It would seem as if all is not well at Southern Air. It is just under a year since majority owner Oak Hill Capital made a strategic investment of $55 million – but it sounds as if the cash is starting to run out, while managers are leaving, and fast. One former manager told The Loadstar the reasons for his departure: “Mainly as a result of cutbacks in the fleet size, leaving very little requirement remaining, in the short to medium term at least, for business development activities”.
Just two years ago, ACMI and charter operator Southern Air was a pure 747-200F operator, with an average fleet age of 33 years. It now has four 777s and four 747-400BCFs, with the remaining -200s due to be parked by the end of October. Although its new aircraft are deployed “in reasonable customer programmes” there is a critical need to cut costs, according to a source close to the carrier.
Two sources confirmed to The Loadstar that the new aircraft have taken their toll on the company’s bottom line, which begs the question, are today’s ACMI prices sufficient to even cover the high costs of the leases on 777F and 747-400s that existed when Southern procured the fleet?
The aircraft purchasing and leasing decision-making process takes place many years before the fleet actually enters service with any airline, especially when new aircraft are involved. To make matters worse for Southern – if that is indeed the case – lease prices for 747SF and even production 747-400F freighters are expected to fall further in the coming few years as a glut of the types come to market.
Speculation in the industry has focused on whether Southern Air has been undercutting the market on some recent deals, making the contracts less profitable than they could have been at a time when the company was already stretched financially. One 747-400 is with Chapman Freeborn for the UK’s Ministry of Defence, one with Asiana Airlines and the remaining two with the US Military. The carrier currently operates its 777s on behalf of DHL Express. Southern CEO Dan McHugh was formerly CEO of DHL Express in Asia Pacific until joining the airline in 2009, taking over from founder Jim Neff, who went on to launch Nordic Global Airlines through Neff Capital Management.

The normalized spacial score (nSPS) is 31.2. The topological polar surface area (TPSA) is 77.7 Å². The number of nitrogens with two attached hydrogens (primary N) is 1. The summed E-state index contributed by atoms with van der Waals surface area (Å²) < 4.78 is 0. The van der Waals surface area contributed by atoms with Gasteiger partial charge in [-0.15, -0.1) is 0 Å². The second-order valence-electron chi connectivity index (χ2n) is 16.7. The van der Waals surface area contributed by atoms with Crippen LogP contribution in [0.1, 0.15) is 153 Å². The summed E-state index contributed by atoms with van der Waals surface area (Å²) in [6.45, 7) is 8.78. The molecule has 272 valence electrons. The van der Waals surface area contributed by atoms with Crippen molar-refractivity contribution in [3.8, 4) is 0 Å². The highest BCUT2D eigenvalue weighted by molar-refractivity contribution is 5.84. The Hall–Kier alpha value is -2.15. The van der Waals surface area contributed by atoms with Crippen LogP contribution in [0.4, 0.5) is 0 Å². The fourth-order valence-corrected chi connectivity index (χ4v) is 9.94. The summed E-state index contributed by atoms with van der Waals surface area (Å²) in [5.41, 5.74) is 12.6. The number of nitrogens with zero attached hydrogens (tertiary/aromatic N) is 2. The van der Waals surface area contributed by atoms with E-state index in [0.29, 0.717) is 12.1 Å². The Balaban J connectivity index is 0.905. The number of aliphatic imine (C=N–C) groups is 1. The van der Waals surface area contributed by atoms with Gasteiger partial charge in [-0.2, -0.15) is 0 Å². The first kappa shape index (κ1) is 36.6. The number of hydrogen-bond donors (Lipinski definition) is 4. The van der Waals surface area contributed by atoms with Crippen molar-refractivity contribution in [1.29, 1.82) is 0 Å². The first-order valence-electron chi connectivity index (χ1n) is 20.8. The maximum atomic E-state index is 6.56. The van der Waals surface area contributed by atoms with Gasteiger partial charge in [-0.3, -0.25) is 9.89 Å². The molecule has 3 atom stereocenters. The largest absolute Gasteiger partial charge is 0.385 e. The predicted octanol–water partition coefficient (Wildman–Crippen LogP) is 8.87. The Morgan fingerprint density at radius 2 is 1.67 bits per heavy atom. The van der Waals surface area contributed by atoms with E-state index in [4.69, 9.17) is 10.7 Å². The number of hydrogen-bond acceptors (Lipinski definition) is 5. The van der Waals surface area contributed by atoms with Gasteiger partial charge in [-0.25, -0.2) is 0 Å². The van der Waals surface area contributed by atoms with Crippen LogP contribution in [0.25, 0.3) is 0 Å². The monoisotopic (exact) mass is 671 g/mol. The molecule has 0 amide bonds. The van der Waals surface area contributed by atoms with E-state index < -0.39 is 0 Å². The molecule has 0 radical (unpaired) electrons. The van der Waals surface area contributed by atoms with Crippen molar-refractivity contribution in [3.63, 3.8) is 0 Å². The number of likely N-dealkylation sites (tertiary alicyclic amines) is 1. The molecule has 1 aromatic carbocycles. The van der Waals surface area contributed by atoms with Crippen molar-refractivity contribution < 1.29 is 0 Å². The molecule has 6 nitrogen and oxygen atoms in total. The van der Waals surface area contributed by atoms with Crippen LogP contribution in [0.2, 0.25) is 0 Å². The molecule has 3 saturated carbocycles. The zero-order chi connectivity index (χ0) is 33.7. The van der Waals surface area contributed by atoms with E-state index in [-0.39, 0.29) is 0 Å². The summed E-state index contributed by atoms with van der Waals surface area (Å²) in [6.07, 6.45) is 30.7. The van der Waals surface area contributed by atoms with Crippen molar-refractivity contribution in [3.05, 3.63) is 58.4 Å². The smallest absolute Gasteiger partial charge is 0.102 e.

The airline changed its style with the arrival of Mr McHugh, taking on the 777s, and branding the aircraft. Some industry observers have questioned whether he was best placed for the job after having worked for just four years in the air cargo industry previously.
Sources added that Oak Hill Capital had not been keen to put further investment into the fund that handles airline. The private equity firm told The Loadstar that it would not comment on its portfolio.
Southern Air has a long and turbulent history from its original inception in 1929 as Southern Air Transport. It was rumoured to have been bought by the CIA in 1960, having worked together with the Agency since 1947, and sold on in 1973. But it continued to support covert US operations. It filed for bankruptcy in 1998, becoming Southern Air the following year under the leadership of Mr Neff.
One source told The Loadstar: “How many times can you beat a dead horse? It is time for private equity companies who think they know the air cargo industry in the US to understand that the world of air freight is a global one, and one that is constantly changing and in flux. ACMI is not exclusively an American domain, and there are just too many US-based players at the moment.”
The Loadstar wonders whether Mr Neff will start to look again at his former airline. Mr McHugh, meanwhile, who was due to speak at the Freighters World conference in Frankfurt next week, has cancelled.
Update: Southern Air has responded to The Loadstar. Mr McHugh said: “We are making operational changes to support our strategic plans, beginning with stabilizing our business in the face of continuing sluggishness in the global air cargo market. From there we will gain the capability to invest in and grow our business, positioning Southern Air for the future as an international air cargo industry leader.”